International Encyclopedia of Civil Society

2010 Edition
| Editors: Helmut K. Anheier, Stefan Toepler

Civil Society History III: Renaissance

  • Curtis Sarles
Reference work entry
DOI: https://doi.org/10.1007/978-0-387-93996-4_535

Main Characteristics of the Period

The Renaissance is a time when the intellectual community of Europe rediscovered the works of classical philosophy and early Christianity, and took their originality and greatness as a source of inspiration. This era saw the founding of the humanities in their contemporary form, and was propelled forward by a creative tension between the glorification of God and the glorification of humankind. The era yielded some of Europe’s greatest artists, political thinkers, and religious dissidents.

Beginning in the late fourteenth century, in Florence, the movement spread throughout Italy and much of Europe, extending to the Nordic countries and as far east as Poland. It arose out of an intellectual climate in which religious scholars engaged in doctrinaire disputes over the interpretation of sacred texts, and seldom bothered to take a fresh look at the texts themselves. To wrest itself from this mire, the city-states of Italy enlisted the help of Byzantine and...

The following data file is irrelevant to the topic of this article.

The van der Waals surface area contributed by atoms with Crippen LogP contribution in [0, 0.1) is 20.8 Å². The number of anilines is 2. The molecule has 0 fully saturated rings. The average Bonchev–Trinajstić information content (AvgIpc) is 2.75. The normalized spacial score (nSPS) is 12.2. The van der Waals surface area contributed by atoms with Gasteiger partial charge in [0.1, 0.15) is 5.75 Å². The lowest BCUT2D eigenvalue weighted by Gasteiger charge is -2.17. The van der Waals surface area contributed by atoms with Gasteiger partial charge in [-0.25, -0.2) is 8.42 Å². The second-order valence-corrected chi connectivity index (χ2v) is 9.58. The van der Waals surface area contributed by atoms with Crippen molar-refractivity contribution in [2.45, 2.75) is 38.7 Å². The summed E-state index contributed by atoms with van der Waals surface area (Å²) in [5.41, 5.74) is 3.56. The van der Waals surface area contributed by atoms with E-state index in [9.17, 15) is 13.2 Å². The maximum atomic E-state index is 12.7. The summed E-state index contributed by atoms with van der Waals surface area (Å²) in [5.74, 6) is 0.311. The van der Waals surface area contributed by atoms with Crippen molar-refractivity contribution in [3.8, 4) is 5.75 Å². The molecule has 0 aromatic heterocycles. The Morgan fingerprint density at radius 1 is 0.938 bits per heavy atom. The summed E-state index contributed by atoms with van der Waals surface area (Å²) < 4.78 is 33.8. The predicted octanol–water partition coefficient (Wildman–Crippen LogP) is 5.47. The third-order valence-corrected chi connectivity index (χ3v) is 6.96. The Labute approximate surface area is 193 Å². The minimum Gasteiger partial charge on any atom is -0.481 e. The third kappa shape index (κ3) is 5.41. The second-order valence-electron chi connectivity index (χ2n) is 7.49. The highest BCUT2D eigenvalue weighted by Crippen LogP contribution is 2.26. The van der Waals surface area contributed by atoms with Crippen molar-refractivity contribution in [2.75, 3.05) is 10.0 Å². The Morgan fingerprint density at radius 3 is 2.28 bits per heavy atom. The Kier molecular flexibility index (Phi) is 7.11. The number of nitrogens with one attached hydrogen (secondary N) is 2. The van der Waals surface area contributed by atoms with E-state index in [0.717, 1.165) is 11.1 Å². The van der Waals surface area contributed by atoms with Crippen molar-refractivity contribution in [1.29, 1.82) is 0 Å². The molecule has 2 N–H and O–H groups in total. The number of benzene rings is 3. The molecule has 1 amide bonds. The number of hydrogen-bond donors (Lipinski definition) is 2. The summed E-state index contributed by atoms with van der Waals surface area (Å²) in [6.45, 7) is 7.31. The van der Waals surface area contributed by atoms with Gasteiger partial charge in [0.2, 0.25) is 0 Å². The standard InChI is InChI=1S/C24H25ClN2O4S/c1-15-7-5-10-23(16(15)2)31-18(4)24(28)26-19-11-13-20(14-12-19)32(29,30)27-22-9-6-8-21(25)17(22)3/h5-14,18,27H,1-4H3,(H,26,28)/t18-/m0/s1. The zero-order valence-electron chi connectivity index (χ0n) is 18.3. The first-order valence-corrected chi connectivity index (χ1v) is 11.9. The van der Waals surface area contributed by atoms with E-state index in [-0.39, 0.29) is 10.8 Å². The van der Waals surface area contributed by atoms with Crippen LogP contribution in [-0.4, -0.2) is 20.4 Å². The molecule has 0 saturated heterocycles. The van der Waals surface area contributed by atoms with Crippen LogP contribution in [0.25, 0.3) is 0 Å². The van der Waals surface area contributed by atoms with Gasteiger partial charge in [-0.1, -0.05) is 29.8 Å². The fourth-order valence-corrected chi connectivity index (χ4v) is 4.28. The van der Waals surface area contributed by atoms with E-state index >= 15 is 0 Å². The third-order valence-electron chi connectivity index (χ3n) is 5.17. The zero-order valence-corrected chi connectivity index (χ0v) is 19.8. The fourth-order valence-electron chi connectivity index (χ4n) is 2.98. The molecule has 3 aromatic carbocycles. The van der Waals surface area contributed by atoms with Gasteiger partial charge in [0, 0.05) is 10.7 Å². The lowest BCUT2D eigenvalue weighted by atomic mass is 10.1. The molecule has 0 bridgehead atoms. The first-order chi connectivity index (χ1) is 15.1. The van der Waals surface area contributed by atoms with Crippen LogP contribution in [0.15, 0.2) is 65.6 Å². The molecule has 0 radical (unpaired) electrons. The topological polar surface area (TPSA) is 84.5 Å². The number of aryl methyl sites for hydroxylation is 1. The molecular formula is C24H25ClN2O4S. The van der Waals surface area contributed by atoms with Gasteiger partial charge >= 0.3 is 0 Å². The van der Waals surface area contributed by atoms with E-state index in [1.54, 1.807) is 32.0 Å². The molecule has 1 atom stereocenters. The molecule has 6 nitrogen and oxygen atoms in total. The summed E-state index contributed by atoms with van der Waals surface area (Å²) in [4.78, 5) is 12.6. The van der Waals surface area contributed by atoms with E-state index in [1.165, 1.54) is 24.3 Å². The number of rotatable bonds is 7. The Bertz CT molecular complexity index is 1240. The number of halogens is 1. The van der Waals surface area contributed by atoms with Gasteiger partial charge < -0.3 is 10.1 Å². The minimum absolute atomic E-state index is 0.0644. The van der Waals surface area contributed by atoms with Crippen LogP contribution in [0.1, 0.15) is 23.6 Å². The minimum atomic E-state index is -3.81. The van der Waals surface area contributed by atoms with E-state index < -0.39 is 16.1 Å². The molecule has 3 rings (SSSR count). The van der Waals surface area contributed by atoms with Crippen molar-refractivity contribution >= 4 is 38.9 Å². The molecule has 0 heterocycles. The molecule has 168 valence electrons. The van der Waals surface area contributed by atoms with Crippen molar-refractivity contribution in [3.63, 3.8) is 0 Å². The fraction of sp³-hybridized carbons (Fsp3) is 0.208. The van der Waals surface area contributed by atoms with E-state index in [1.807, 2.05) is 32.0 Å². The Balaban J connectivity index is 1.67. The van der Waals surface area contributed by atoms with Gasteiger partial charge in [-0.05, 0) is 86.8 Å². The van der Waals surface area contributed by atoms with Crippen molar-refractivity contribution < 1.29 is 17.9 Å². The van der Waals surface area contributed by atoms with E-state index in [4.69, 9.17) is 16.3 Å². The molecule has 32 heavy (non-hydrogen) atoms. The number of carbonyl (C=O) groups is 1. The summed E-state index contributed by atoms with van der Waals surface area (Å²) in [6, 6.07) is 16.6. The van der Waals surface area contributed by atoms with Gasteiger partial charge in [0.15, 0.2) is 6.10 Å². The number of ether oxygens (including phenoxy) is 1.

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References/Further Readings

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Copyright information

© Springer Science+Business Media, LLC 2010

Authors and Affiliations

  • Curtis Sarles
    • 1
  1. 1.Department of SociologyNew York University10003USA